Liberty, the Fair Maid of Kansas, in the Hands of the Border Ruffians
Date: Between 1854 and 1861
This cartoon depicts William L. Marcy, James Buchanan, Franklin Pierce, Lewis Cass, and Stephen Douglas harassing Liberty, the representation of Kansas Territory. A former U.S. senator from New York, Marcy was a leader of the conservative Democrats, with pro-Southern leanings much like those of presidents Pierce and Buchanan; Marcy served as secretary of war (1845-1849) under James K. Polk and secretary of state (1853-1857) under President Pierce, during the worst of the Kansas troubles.


Myron A. Waterman papers

Myron A. Waterman papers
Date: 1835-1937
Myron A. Waterman was a banking executive, writer, and cartoonist from Wellsville, New York, who moved to Kansas City, Kansas in the 1890s. This collection of papers includes a short poem and two political cartoons by Waterman and a number of items penned by members of his wife Alice Gertrude Sheldon's family. There are poems and letters written by Aurilla Ward, Alice's grandmother. Aurilla also recorded the birth dates of her children on a page from a Bible and wrote her reflections on their baptisms, as evidenced by the presence of these items in the collection. There are also letters from other family members, a ledger that once belonged to Sarah Ward Sheldon, and several documents relating to Alice's father, Stuart Sheldon, and his trip to Valparaiso, Chile.


Political cartoon by Myron A. Waterman

Political cartoon by Myron A. Waterman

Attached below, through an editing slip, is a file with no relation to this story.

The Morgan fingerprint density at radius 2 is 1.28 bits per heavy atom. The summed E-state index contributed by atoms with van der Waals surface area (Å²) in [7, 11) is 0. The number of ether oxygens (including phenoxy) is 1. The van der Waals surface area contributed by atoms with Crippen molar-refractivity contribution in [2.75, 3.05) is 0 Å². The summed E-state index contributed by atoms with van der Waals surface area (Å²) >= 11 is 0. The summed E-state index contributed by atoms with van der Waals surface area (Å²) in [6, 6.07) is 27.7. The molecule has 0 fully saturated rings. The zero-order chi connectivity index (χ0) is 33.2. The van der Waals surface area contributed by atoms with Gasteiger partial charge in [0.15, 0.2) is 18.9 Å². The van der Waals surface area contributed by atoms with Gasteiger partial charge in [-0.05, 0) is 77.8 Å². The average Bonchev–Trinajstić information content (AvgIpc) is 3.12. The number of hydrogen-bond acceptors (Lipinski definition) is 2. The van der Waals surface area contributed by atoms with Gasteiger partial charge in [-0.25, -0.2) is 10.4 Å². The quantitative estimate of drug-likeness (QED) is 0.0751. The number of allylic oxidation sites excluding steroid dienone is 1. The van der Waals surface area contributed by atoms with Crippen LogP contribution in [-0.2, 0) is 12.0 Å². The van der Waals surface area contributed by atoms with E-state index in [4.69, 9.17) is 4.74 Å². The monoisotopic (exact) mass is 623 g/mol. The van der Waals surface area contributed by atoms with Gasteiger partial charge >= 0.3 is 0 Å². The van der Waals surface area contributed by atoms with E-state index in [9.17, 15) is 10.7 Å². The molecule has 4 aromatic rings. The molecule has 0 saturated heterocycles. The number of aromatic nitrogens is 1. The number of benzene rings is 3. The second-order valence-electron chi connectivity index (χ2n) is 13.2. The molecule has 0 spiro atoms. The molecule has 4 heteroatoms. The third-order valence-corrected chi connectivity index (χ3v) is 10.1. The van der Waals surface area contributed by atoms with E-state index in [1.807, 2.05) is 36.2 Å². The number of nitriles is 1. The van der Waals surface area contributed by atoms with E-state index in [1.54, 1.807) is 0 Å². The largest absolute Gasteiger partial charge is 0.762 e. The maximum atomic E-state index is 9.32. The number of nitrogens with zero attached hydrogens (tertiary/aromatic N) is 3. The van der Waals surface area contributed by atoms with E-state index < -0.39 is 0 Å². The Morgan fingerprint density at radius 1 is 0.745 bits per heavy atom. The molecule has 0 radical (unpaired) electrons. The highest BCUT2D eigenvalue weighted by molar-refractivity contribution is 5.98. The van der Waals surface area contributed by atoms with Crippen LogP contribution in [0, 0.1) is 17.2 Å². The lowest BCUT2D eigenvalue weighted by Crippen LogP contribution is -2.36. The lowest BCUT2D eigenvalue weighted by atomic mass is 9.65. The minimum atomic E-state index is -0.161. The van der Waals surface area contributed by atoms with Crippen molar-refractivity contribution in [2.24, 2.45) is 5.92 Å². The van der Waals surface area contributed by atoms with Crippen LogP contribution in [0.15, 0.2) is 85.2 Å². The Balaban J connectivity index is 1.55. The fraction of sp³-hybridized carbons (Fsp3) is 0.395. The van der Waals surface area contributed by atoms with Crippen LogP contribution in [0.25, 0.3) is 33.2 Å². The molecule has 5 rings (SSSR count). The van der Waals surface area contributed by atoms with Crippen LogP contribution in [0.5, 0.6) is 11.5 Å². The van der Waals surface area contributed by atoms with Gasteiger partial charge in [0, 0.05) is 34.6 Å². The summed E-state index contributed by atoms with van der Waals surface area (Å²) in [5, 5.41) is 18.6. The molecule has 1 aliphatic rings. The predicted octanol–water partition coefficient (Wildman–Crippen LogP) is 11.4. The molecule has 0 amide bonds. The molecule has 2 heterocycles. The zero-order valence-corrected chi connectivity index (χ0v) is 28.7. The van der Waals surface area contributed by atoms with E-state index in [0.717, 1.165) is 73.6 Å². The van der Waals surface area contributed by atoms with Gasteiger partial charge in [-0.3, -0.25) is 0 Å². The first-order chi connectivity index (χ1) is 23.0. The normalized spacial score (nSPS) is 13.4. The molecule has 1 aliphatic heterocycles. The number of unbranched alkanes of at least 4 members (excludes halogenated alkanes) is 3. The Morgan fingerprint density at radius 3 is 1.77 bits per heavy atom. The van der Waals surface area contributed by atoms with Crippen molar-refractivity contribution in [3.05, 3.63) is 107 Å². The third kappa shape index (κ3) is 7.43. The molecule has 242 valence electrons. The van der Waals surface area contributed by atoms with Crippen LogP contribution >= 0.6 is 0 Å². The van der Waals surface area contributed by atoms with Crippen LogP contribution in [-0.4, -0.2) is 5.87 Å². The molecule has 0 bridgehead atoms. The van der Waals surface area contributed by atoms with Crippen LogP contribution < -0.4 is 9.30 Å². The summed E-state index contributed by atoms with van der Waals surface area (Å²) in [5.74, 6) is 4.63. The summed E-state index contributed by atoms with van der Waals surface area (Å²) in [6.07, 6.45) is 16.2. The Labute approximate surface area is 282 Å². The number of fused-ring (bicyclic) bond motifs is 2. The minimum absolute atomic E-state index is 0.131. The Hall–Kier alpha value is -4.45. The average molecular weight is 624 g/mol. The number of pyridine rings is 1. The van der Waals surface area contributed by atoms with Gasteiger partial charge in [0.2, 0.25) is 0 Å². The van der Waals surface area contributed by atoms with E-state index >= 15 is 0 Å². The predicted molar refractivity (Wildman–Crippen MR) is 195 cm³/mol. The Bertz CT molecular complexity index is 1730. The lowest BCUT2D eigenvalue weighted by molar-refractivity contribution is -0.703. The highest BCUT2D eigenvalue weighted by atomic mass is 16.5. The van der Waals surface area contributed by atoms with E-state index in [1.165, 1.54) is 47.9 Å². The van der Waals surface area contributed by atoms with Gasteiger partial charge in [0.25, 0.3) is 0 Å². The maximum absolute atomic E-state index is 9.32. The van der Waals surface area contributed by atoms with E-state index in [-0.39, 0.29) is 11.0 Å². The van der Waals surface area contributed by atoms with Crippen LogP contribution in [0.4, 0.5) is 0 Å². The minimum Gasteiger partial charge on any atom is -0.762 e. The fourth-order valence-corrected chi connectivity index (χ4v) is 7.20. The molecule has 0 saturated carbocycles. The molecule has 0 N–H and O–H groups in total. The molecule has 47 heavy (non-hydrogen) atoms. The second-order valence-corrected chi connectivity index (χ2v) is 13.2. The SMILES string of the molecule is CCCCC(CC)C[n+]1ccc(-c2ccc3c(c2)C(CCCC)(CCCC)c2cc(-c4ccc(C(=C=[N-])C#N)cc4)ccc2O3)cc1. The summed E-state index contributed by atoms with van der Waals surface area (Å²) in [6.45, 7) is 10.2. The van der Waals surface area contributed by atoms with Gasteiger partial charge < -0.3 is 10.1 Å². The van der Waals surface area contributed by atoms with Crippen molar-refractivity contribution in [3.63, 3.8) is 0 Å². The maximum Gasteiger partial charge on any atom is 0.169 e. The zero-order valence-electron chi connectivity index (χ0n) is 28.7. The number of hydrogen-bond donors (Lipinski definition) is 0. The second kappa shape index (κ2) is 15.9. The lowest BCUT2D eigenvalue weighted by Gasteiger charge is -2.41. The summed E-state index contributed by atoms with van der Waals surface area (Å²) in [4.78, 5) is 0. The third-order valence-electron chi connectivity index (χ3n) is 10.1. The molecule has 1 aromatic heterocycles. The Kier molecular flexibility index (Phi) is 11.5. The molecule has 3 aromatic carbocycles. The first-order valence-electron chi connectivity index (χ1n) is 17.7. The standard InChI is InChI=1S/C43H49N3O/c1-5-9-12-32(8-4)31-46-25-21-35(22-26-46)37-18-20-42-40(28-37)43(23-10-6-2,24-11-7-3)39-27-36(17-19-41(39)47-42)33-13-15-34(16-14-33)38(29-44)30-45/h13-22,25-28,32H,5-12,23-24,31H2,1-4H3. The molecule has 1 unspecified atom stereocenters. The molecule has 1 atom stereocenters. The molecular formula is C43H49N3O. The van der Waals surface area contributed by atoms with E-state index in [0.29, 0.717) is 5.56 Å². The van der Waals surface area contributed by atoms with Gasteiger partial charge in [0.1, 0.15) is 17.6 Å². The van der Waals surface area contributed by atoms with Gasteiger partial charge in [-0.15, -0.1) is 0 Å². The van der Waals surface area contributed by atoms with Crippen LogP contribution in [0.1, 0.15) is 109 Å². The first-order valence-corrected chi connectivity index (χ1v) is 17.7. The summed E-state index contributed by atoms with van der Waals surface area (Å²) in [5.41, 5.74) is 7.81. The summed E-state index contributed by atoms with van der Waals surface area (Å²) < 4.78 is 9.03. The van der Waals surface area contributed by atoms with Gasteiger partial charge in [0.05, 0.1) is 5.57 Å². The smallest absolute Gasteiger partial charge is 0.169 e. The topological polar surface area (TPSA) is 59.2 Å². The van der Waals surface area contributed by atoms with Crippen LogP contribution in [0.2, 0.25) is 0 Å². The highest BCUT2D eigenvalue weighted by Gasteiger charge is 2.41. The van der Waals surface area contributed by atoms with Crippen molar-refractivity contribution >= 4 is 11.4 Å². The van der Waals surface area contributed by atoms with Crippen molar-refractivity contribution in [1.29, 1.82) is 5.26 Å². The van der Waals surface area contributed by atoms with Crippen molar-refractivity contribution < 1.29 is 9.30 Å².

Creator: Waterman, Myron A.
Date: 1898
Political cartoon by Myron A. Waterman (1855-1937) depicting E. H. Funston announcing his bid for governor. The cartoon appeared on the front page of Topeka's The Advocate and News on March 30, 1898 with the caption "From 'Way Down Yonder in de Co'n Fiel'." Waterman (1855-1937) first gained recognition in the latter part of the 19th century when he established and edited the Fort Scott Lantern. He held a number of other occupations throughout his life including working in the drug store business and serving as a deputy state bank commissioner of Kansas from 1894 to 1901. Waterman was a staunch prohibitionist and a member of the First Congregational Church in Topeka, Kansas. This cartoon appeared on the front page of Topeka's The Advocate and News on March 30, 1898.


Political cartoon concerning Dr. John R. Brinkley

Political cartoon concerning Dr. John R. Brinkley
Date: Between 1930 and 1934
Political cartoon concerning Dr. John R. Brinkley. The Milford, Kansas, physician ran as an independent write-in candidate for Governor of Kansas in 1930, 1932, and 1934.


St. George and the Dragon--a modern version

St. George and the Dragon--a modern version
Creator: Kellogg, A. H.
Date: May 28, 1892
This political cartoon from the Topeka Populist newspaper, depicts the People's (Populist) Party as St. George, the patron saint of England, who is slaying the dragon that represents the corruption of government and big business. The dragon has the names of specific businesses and politicians written on its body. According to legend, St. George was a fierce warrior who saved a village in Libya by slaying the dragon who had demanded that the town sacrifice all its young women.


The foolish appeals of the political tramps

The foolish appeals of the political tramps
Creator: Judge Magazine
Date: 1891